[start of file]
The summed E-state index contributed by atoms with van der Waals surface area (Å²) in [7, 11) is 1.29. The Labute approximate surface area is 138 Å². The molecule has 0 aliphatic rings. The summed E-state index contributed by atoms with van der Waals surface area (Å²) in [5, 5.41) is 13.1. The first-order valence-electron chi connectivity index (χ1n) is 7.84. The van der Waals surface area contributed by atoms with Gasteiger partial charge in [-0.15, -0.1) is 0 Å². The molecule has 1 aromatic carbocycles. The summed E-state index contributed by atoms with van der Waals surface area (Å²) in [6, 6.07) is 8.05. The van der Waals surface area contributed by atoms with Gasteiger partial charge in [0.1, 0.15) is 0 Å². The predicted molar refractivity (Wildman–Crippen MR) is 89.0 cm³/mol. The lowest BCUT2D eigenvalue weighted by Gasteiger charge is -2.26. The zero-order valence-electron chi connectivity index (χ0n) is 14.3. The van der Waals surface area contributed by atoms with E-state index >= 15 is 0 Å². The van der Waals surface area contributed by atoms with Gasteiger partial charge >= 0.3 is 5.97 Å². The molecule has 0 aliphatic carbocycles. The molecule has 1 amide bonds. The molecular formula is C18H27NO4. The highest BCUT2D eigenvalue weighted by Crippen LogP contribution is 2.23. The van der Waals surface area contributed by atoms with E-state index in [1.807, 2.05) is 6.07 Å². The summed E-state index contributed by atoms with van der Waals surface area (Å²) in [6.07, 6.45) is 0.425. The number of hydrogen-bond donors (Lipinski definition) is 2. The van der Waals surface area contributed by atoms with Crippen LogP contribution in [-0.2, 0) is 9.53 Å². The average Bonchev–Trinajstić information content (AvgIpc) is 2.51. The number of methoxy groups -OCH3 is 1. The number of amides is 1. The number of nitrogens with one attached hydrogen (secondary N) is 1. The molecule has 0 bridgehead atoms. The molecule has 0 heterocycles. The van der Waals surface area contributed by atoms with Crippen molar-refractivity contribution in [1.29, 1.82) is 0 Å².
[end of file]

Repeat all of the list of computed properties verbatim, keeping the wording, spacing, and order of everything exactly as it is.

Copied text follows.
The summed E-state index contributed by atoms with van der Waals surface area (Å²) in [7, 11) is 1.29. The Labute approximate surface area is 138 Å². The molecule has 0 aliphatic rings. The summed E-state index contributed by atoms with van der Waals surface area (Å²) in [5, 5.41) is 13.1. The first-order valence-electron chi connectivity index (χ1n) is 7.84. The van der Waals surface area contributed by atoms with Gasteiger partial charge in [-0.15, -0.1) is 0 Å². The molecule has 1 aromatic carbocycles. The summed E-state index contributed by atoms with van der Waals surface area (Å²) in [6, 6.07) is 8.05. The van der Waals surface area contributed by atoms with Gasteiger partial charge in [0.1, 0.15) is 0 Å². The predicted molar refractivity (Wildman–Crippen MR) is 89.0 cm³/mol. The lowest BCUT2D eigenvalue weighted by Gasteiger charge is -2.26. The zero-order valence-electron chi connectivity index (χ0n) is 14.3. The van der Waals surface area contributed by atoms with E-state index >= 15 is 0 Å². The van der Waals surface area contributed by atoms with Gasteiger partial charge >= 0.3 is 5.97 Å². The molecule has 0 aliphatic carbocycles. The molecule has 1 amide bonds. The molecular formula is C18H27NO4. The highest BCUT2D eigenvalue weighted by Crippen LogP contribution is 2.23. The van der Waals surface area contributed by atoms with E-state index in [1.807, 2.05) is 6.07 Å². The summed E-state index contributed by atoms with van der Waals surface area (Å²) in [6.07, 6.45) is 0.425. The number of hydrogen-bond donors (Lipinski definition) is 2. The van der Waals surface area contributed by atoms with Crippen LogP contribution in [-0.2, 0) is 9.53 Å². The average Bonchev–Trinajstić information content (AvgIpc) is 2.51. The number of methoxy groups -OCH3 is 1. The number of amides is 1. The number of nitrogens with one attached hydrogen (secondary N) is 1. The molecule has 0 bridgehead atoms. The molecule has 0 heterocycles. The van der Waals surface area contributed by atoms with Crippen molar-refractivity contribution in [1.29, 1.82) is 0 Å².